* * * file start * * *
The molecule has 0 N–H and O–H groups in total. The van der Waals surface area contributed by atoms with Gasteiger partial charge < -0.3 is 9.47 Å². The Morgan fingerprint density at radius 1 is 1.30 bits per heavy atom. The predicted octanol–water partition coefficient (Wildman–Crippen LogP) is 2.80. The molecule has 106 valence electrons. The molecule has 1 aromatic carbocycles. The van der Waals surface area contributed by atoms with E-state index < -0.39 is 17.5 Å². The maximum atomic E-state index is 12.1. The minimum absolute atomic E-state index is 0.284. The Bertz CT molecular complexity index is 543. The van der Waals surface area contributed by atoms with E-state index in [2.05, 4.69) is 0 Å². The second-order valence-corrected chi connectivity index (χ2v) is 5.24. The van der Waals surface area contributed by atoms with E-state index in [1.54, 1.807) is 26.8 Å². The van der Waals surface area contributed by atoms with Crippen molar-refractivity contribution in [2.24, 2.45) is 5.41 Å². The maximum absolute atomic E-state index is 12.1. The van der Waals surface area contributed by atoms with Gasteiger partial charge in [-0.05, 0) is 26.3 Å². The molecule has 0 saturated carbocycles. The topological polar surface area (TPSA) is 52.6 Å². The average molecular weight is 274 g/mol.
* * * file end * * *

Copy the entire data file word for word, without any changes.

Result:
The molecule has 0 N–H and O–H groups in total. The van der Waals surface area contributed by atoms with Gasteiger partial charge < -0.3 is 9.47 Å². The Morgan fingerprint density at radius 1 is 1.30 bits per heavy atom. The predicted octanol–water partition coefficient (Wildman–Crippen LogP) is 2.80. The molecule has 106 valence electrons. The molecule has 1 aromatic carbocycles. The van der Waals surface area contributed by atoms with E-state index < -0.39 is 17.5 Å². The maximum atomic E-state index is 12.1. The minimum absolute atomic E-state index is 0.284. The Bertz CT molecular complexity index is 543. The van der Waals surface area contributed by atoms with E-state index in [2.05, 4.69) is 0 Å². The second-order valence-corrected chi connectivity index (χ2v) is 5.24. The van der Waals surface area contributed by atoms with E-state index in [1.54, 1.807) is 26.8 Å². The van der Waals surface area contributed by atoms with Crippen molar-refractivity contribution in [2.24, 2.45) is 5.41 Å². The maximum absolute atomic E-state index is 12.1. The van der Waals surface area contributed by atoms with Gasteiger partial charge in [-0.05, 0) is 26.3 Å². The molecule has 0 saturated carbocycles. The topological polar surface area (TPSA) is 52.6 Å². The average molecular weight is 274 g/mol.